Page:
Scene along the Resaca Trail at Sabal Palm Sanctuary

I had to head home about that time, so we kissed goodbye and went our separate ways!  With three additional species seen by Griffin, our day total was 70 on the nose!  Bird List:

  Mottled Duck                         
  Northern Shoveler                    
  Red-breasted Merganser               
  Common Loon                          
  Least Grebe                          
  Pied-billed Grebe                    
  Double-crested Cormorant             
  American White Pelican               
  Brown Pelican                        
  Great Blue Heron                     
  Great Egret                          
  Snowy Egret                          
  [Little Blue Heron]
  Reddish Egret                        
  Cattle Egret                         
  Yellow-crowned Night-Heron           
  Black Vulture                        
  Turkey Vulture                       
  Cooper's Hawk                        
  Harris's Hawk                        
  White-tailed Hawk                    
  American Coot                        
  Black-necked Stilt                   
  American Avocet                      
  Black-bellied Plover                 
  Greater Yellowlegs                   
  [Spotted Sandpiper]
  Marbled Godwit                       
  Ruddy Turnstone                      
  Laughing Gull                        
  Ring-billed Gull                      
  Herring Gull                         
  Caspian Tern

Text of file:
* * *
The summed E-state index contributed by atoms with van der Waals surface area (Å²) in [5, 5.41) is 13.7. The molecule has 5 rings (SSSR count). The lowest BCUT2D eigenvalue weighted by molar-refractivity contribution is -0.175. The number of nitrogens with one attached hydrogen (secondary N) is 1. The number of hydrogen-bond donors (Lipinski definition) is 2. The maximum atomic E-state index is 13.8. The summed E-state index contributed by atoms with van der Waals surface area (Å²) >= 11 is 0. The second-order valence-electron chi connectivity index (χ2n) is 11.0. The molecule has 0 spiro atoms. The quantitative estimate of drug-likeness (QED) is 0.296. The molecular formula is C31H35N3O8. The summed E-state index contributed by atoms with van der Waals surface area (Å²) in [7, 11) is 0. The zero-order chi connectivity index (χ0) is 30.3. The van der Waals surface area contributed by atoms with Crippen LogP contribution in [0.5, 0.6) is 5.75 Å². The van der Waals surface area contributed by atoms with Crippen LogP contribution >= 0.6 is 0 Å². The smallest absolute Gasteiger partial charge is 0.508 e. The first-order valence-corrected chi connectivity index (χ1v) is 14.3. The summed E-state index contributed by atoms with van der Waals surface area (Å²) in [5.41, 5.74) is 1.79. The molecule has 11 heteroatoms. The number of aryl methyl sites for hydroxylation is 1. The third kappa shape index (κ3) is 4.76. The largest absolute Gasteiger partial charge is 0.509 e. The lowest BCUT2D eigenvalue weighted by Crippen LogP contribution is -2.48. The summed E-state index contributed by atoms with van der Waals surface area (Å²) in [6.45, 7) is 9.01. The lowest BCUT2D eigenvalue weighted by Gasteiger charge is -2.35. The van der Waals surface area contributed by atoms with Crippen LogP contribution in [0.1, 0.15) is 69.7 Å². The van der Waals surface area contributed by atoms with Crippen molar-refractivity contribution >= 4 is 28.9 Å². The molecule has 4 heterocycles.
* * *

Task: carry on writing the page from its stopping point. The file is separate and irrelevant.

Forster's Tern                       
  Royal Tern                           
  Sandwich Tern                        
  Black Skimmer                        
  Rock Pigeon                          
  Golden-fronted Woodpecker            
  Yellow-bellied Sapsucker             
  Ladder-backed Woodpecker             
  Crested Caracara                     
  American Kestrel                     
  Eastern Phoebe                        
  Great Kiskadee                       
  Tropical Kingbird                    
  Blue-headed Vireo                    
  Green Jay                            
  Chihuahuan Raven                     
  Horned Lark                          
  Black-crested Titmouse               
  House Wren                           
  Sedge Wren                           
  Blue-gray Gnatcatcher                
  Ruby-crowned Kinglet                 
  Hermit Thrush                        
  Northern Mockingbird                 
  European Starling                    
  Orange-crowned Warbler               
  Nashville Warbler                    
  [Wilson’s Warbler]
  Common Yellowthroat                  
  Northern Cardinal                    
  Eastern Meadowlark                   
  Great-tailed Grackle                 

70 SPECIES (with Griffin’s)